The Secret Pro: Greedy rider agents, Cavendish’s comeback, and rider safety

by The Secret Pro


I know it’s been a good little while since I last posted, but you’ve got to cut me some slack. I’ve been busy racing, resting and training, not necessarily in that order. Racing has been stupidly fast and furious, just like last year, with it still turned up to 11, and it doesn’t look like it’s going to change any time soon. But more on that later.

I thought I’d kick things off for this edition by looking at how the rider agent business works within the sport. After all, these are the people who have our own best interests at heart, at all times. The people that help keep us in work.

For those that are unaware of the dealings that usually go on in the sport, we riders have agents just like in any other professional sport. These “hard-working” individuals are there for us, 100%, obviously with one singular goal: to negotiate a new contract, ideally getting a place on a team roster that is ideal for the rider and the team. A perfect marriage. This also goes hand in hand with getting a healthy paycheck, hopefully. Of course, they wouldn’t be getting anything out of these deals, would they?

It’s no surprise that an agent takes a cut of our contract; they’ve got the contacts and the skills to negotiate the best deal (we hope), but that also means negotiating an excellent deal for themselves. Usually, it’s somewhere in the region of 5-8% of our salary. A healthy chunk of cash if you have a good list of riders on your books. But that’s not always enough for them. And this is where the occasional backhander comes in to play; it’s very much a you-scratch-my-back-and-I’ll-scratch-yours situation when agents and team managers get together.

Generally speaking, some agents have close ties with specific teams where they have a successful working history, and this is typically where these backhanders happen, time and time again.

It might be a package deal. For instance, “take rider X (usually a big name) and get rider Y at a knockdown price, plus, to sweeten the deal, we’ll work something out under the table that benefits the two of us.” Us riders get a contract, they get a cut out of our paycheck and that little extra for their retirement fund. It’s no surprise that where there’s big money changing hands, there’s always a little extra that’ll get siphoned off. 

That’s just the start of it. More recently, we’ve seen abnormally long contracts signed by promising young talents. Remco Evenepoel at Deceuninck-QuickStep and Tadej Pogačar at UAE-Team Emirates are prime examples, with both now signed up until the end of 2026. These long contracts are a relatively new phenomenon, and it’s partly down to rider data (more on that in a sec).

While we’re on the subject of hard-working agents, let us deal with the money side of things. I’m not saying all agents are only out for themselves, but for an agent who strikes a multi-year contract, it firstly means a nice big payday, and then little worry or hard work for five years or however long that massive contract is for. They’ve made their money and now only need to keep the talent happy. There’s no hassle of shopping them around in future seasons, worrying about a fluctuating market.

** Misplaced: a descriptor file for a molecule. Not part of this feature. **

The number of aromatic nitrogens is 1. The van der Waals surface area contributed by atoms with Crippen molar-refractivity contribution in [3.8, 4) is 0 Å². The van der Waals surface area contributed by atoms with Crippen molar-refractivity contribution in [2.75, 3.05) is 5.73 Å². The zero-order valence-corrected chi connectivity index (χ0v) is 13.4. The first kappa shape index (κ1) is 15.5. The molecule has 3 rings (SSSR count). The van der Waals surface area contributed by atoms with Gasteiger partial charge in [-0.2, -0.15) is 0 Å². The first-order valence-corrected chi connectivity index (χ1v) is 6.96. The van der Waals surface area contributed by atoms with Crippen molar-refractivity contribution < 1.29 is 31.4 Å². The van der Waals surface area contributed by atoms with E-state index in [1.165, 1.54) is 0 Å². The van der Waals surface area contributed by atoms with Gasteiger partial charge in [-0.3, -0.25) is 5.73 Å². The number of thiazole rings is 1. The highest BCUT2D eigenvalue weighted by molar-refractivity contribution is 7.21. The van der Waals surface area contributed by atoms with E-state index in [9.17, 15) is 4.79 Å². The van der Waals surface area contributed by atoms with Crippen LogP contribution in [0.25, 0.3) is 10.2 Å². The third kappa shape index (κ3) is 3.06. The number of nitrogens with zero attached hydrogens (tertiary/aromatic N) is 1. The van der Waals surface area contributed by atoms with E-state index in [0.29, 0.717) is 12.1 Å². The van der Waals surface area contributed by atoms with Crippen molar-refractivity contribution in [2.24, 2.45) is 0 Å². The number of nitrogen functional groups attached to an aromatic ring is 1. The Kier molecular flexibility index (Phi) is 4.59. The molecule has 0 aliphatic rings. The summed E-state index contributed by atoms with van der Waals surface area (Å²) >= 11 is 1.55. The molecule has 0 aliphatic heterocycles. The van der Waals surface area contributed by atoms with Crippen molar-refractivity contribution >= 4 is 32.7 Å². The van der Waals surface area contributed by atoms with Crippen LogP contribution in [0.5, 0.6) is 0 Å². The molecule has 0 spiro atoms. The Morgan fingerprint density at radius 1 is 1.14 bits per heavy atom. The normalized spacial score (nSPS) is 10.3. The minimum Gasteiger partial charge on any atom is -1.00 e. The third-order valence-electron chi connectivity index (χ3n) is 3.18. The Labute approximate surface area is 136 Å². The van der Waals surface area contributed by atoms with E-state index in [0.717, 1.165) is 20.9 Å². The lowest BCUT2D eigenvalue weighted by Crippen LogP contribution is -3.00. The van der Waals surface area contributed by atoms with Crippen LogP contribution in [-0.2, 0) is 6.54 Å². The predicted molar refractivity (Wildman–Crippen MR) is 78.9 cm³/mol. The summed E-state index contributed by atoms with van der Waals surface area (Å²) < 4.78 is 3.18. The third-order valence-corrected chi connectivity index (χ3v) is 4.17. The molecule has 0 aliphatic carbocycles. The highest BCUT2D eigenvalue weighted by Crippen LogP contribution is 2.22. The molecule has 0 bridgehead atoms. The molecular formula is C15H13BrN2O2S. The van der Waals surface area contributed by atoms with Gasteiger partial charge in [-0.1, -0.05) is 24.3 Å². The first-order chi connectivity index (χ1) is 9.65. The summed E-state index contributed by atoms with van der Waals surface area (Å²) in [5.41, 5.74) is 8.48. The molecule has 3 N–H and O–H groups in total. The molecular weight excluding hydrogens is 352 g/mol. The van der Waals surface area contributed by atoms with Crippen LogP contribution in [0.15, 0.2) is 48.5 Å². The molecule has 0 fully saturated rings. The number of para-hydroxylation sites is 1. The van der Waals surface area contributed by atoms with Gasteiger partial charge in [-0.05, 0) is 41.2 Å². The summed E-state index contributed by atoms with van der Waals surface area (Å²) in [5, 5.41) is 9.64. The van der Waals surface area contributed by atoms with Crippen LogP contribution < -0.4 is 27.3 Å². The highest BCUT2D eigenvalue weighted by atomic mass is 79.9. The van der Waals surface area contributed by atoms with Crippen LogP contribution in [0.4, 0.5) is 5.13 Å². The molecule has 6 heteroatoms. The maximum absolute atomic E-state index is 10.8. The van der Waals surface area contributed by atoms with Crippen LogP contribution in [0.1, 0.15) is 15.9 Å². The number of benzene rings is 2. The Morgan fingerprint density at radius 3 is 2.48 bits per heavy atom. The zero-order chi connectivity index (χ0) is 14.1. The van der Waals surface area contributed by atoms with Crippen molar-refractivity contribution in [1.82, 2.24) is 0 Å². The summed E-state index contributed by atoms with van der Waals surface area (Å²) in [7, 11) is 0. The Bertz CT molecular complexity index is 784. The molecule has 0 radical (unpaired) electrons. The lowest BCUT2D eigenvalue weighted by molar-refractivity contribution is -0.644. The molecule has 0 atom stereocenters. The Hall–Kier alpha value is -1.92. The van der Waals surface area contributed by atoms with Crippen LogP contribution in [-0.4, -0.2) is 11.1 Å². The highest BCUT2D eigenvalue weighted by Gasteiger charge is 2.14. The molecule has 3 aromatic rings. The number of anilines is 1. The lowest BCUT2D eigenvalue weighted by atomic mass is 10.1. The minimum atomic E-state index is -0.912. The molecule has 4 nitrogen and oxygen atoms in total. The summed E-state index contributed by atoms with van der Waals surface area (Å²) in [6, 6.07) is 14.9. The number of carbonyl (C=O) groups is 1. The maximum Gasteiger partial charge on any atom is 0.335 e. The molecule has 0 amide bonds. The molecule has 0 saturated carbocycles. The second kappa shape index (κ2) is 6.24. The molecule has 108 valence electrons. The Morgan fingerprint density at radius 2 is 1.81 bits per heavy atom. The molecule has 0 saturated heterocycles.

Compare that to a workhorse rider who doesn’t get the results but is part of the backbone of a team. An agent will spend more time shopping them around every year or two and not making anywhere near the money they did with that one-off deal. 

Just look at Julien Vermote. In 2020 he was with Cofidis on a one-year deal. This year he didn’t pick a contract up until April, and this is a guy who you’d think any self-respecting team would want on its roster as a solid domestique. I have to congratulate Alpecin-Fenix for picking him up; I’m guessing at a knockdown price. 

So what’s happened there? Well, it’s teams and agents looking for that next big payday via data. And that’s part of what drives the teams now. If you’ve got the right power numbers, you’ll more than likely get renewed or picked up. Have big numbers at an U23 or even junior level, and you’ll have an agent shopping you around well before what used to be the showcase for talent: the Tour de l’Avenir. 

Not so long back, the “Tour of the Future” was where U23 riders shone; teams would do their shopping there. Not so much now. The race is still prestigious, but riders with the right numbers will have been snapped up well in advance of the French stage race.

Teams are scared to miss out on the next big thing; these kids with big numbers will be offered a contract before they’ve even shown what they are capable of in races. This pushes out guys who don’t win, who may be a bit old-school but know how to race. 

We must remember that impressive numbers on your power meter don’t always make for a winner. Take Mark Cavendish. Back when he started at British Cycling as a youthful chubby lad, he was nearly dropped by the federation as his numbers weren’t anything to write home about. You do wonder what his path would have been if someone at BC hadn’t been paying attention to him racing and instead just stared at his sheet of paper. I’m sure his numbers are startling now, maybe not Mathieu van der Poel startling, but still impressive.